• this is called distributed practiceand psychologists believe this is a very effective way to learn.

  • Rob: It sounds like hard work, though, doesn't it?

  • I prefer the cramming method

  • which means to try and learn lots of information in a short period of time.

  • For example, the night before the exam.

  • Alice: I don't know, Rob.

  • We don't cram to learn other thingslike music or dancing, or football or language learning.

  • It's far more effective to join a conversation class and practise speaking every week than

  • to practise for hours in front of the mirror the night before your oral exam!

  • Rob: That's a good point.

  • In fact, I used to sing irregular French verbs to myself,

  • every day in the shower for weeks before my French exam,

  • and that helped me remember them more easily.

  • Alice: Excellent! Making different types of associations with what you're trying to learn

  • for example, musical associationsis meant to be effective.

  • Let's listen now to Professor Dunlovsky talking about visual associations.

  • John Dunlosky: I would encourage students as they are reading to try and elaborate mentally

  • using images, as they're reading, to kind of develop a more vivid picture of what they're reading.

  • Again, that'll help quite a bit for some kinds of studiesmaybe history and so forth

  • and a little bit less so for more conceptual studies.

  • Rob: And if you elaborate on something, it means you add more information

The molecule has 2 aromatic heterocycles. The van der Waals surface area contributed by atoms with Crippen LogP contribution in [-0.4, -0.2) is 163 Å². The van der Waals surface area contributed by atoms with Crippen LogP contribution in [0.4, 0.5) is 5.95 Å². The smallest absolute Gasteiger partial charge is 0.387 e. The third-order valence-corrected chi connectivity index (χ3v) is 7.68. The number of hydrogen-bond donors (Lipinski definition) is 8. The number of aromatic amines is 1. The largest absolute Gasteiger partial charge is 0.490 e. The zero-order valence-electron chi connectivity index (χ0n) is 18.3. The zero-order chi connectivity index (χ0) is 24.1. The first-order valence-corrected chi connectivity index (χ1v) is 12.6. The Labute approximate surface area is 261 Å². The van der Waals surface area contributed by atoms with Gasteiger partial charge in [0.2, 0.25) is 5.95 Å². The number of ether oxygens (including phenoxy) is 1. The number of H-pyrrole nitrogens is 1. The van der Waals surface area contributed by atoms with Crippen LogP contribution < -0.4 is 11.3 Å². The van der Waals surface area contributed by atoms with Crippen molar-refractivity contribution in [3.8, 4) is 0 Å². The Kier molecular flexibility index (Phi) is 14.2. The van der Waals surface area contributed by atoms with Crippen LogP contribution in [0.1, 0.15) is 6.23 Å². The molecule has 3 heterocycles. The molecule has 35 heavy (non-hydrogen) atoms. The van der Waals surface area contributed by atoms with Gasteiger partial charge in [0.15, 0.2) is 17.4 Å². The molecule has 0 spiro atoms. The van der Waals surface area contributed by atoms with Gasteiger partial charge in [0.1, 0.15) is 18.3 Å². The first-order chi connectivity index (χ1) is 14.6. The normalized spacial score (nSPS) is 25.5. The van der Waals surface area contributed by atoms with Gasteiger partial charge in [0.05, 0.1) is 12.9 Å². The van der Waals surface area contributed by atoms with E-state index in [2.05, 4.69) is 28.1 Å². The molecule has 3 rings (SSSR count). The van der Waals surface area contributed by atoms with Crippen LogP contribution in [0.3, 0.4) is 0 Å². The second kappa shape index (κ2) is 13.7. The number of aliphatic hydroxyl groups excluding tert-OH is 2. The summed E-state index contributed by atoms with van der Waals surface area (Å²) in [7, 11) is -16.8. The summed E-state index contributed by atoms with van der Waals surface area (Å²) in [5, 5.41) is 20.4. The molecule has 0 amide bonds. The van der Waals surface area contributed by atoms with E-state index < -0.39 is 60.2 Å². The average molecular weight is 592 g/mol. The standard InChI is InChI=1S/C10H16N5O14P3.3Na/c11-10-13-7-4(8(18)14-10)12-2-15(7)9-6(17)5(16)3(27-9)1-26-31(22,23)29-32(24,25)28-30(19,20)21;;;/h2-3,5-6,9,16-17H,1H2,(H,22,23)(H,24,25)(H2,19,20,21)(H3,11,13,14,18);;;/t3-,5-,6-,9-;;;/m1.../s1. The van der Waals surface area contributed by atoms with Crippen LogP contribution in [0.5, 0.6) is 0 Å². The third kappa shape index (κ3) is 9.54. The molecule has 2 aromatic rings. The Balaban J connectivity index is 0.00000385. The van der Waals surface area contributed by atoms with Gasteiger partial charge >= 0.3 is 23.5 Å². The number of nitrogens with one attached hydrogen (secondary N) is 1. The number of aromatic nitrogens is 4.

• in this case, mental pictures.

  • Alice: So, creating mental pictures is useful for some subjectslike history or languages.

  • But conceptual subjectsones based on abstract ideas rather than thingslike maths, for example

  • it might not be so easy to associate ideas with pictures.

  • Rob: Now what about Albert Einstein? People say he was a very visual thinker.

  • Alice: Well, you've got me there, Rob.

  • I don't know the answer to that but I can give you the answer to today's quiz question.

  • I asked: What's the word for a system, such as use of special poems or rhymes to help you remember something?

  • Is it ... a) pneumatics, b) mnemonics or c) hypnotics?

  • Rob: I said mnemonics.

  • Alice: And you were right!

  • Rob: Great!

  • Alice: Well done! Research on mnemonics suggests they are a good strategy for learning certain kinds of things,

  • like how to spell difficult words.

  • For example, the first letters of this sentence:

  • "big elephants cause accidents under small elephants" spells "because".

  • Now, do you think you can remember the words we heard today, Rob?

  • Rob: We heard:

  • revise

  • critical

  • neurons

  • retrieve

  • distributed practice

  • cramming

  • elaborate

  • conceptual

  • Alice: Well, that's the end of today's 6 Minute English.

  • Remember to join us again soon!

  • Both: Bye.

Alice: Hello and welcome to 6 Minute English. I'm Alice.

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A2 UK rob alice exam retrieve highlighting conceptual

BBC 6 Minute English June 16, 2016 - How to prepare for an exam

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    Adam Huang posted on 2016/06/21